Ignoring over 30 years of community resistance, Simcoe County is beginning development on Landfill Site #41 – a project rubber-stamped by the Province and scheduled to be in full operation by the end of this year. First Nations groups, local residents, and organizations such as the David Suzuki Foundation, are all protesting this decision, claiming that it goes against Ontario’s Clean Water Act since Site 41’s location contains natural and unspoiled artesian water sources.
Site 41 lies atop the Alliston Aquifer in Tiny Township (northwest of Barrie, Ontario) which provides drinking water to local residents. Scientists have declared the aquifer to be so pristine that it is comparable to ancient arctic ice. The aquifer is also in close proximity to three First Nations reserves (Rama, Georgina Island and Beausoleil) and the area above the aquifer serves as the traditional harvesting area of the Métis Nation. Aboriginal peoples have not been consulted about the development of the garbage dump site.
There is serious concern that the leachate (liquid drainage) from the landfill will end up leaking into the surrounding water table causing widespread contamination. Overall, there are 13 Rivers and Streams in the upper aquitard of Site 41.
According to the Ministry of the Environment Certificate of Approval, Site 41 is to rely on the pressure of upward hydraulic gradients for structural integrity. This essentially means that since water at the site flows upward, any leak would see water going into the dump rather than discharge going into the aquifer. However, the County of Simcoe-created Community Monitoring Committee for Site 41 contests the existence of the necessary upward hydraulic pressure and claim that the lack of such pressure represents a breach of the Certificate of Approval. The province has thusfar refused to release any details of the water flow to allay residents’ concerns.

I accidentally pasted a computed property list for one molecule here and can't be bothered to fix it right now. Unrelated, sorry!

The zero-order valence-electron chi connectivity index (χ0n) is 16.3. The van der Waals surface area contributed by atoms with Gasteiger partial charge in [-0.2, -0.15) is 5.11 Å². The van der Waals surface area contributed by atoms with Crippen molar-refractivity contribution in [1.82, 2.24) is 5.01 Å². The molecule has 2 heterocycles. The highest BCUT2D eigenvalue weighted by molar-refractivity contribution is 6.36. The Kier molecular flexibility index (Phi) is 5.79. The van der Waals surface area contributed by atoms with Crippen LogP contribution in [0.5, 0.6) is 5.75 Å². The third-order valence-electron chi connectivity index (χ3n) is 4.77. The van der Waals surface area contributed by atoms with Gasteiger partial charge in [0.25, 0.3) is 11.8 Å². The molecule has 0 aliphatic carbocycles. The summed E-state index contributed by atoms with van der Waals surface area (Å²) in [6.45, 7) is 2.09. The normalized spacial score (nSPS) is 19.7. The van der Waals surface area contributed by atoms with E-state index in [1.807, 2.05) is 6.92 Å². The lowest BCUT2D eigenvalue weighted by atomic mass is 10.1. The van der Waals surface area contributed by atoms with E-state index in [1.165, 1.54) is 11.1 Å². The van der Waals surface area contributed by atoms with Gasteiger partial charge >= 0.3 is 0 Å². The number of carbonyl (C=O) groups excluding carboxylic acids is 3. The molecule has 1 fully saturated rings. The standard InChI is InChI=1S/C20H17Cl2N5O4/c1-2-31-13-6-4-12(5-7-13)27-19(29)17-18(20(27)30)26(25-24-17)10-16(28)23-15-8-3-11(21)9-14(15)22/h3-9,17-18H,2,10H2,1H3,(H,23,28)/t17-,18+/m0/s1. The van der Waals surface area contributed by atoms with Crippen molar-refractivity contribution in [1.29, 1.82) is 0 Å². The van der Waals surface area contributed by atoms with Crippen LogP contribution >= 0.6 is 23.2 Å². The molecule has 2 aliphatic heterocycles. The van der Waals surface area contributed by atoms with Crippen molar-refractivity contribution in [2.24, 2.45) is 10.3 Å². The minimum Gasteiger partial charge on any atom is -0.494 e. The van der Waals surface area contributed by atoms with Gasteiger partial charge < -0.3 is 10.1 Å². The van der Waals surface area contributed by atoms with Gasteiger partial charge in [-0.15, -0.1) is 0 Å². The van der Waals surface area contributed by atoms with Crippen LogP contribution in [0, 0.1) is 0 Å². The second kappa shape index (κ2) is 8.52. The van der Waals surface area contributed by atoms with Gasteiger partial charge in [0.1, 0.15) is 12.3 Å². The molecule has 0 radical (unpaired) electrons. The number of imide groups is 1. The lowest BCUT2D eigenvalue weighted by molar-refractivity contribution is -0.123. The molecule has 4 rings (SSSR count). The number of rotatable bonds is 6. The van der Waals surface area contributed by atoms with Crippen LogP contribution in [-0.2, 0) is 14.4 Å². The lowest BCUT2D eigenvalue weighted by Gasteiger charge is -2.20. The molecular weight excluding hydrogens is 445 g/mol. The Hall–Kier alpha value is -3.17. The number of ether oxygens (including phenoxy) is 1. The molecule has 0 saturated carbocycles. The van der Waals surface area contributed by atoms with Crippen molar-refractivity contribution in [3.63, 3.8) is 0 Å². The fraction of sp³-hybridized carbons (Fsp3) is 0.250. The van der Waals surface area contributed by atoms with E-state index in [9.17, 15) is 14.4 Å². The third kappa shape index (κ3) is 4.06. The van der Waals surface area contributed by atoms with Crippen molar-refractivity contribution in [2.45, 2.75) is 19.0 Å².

On March 30th, 2009, the province began dewatering the aquifer at the rate of over 410 000 litres per day with a goal of removing a total of 225 million litres to make way for the garbage. On May 14th, five Aboriginal women made a public stand against Site 41, setting up camp at the site and refusing to leave until the destruction of the water source is permanently stopped. They are still there, organizing the continued opposition to the Dump Site.
On June 10th, the Council of Canadians had lawyer Steven Shrybman send a letter to the Simcoe County Warden and Councillors, as well as to the Minister of the Environment, threatening legal action if construction at the site continues. The organization’s chair, Maude Barlow, also serves as the senior adviser on water to the President of the United Nations General Assembly.
On June 24th, David Suzuki wrote a letter to Dalton McGuinty urging a halt to all construction on the landfill. The dewatering process has yet to cease.
-On June 30th 2009, the County of Simcoe will vote on a parking ban for Concession Road 2 which will interfere with the flow of supplies to the oppositional camp site and make those going to or from the camp have to walk. There is a demonstration planned to take place outside the council meeting at the Simcoe County Offices in Midhurst, Ontario. It is scheduled to start at 9am and end at 12pm.
-On July 4th, the Council of Canadians is organizing a march followed by a rally and concert to demonstrate the strong public opposition to Dump Site 41. Free buses will depart from and return to Toronto . Details can be found here: http://www.canadians.org/events/index.html
The organizers of the ongoing camp site at Site 41 have recently expressed a need for the following items:
water storage containers (hard plastic not soft), raincoats, binoculars, oil & gas for generator, gas cards, phone cards, dish rack, towels-facecloths-tea towels- table cloths, large 24×20 tarp & other sized tarps, environmentally friendly cleaning products such as dish detergent, liquid hand soap, shampoo & conditioner,sunscreen, bug repellent, ice box, ice daily, tobacco for sacred fire, 5-10 gal buckets with lids (previously used is fine), hemp twin, duct tape, outside shower set up and hand sanitizers.
Food needed: meat, lunch meats, cream, milk, fresh vegetables, prepared food, powered juices like iced tea and gatorade, ice, not necessary but appreciated: pop & munchies.
If you are interested in supporting those at the site in any way, get in touch with:
Anishinabe Kweag: Protesting Dump Site 41.
PO Box 148
Christian Island, ON L0K 1C0
705-247-2636 or 705-305-8425
Monetary donations can be deposited to the campsite campaign at:
Scotia Bank, Transit#: 40782, Account#: 0052116.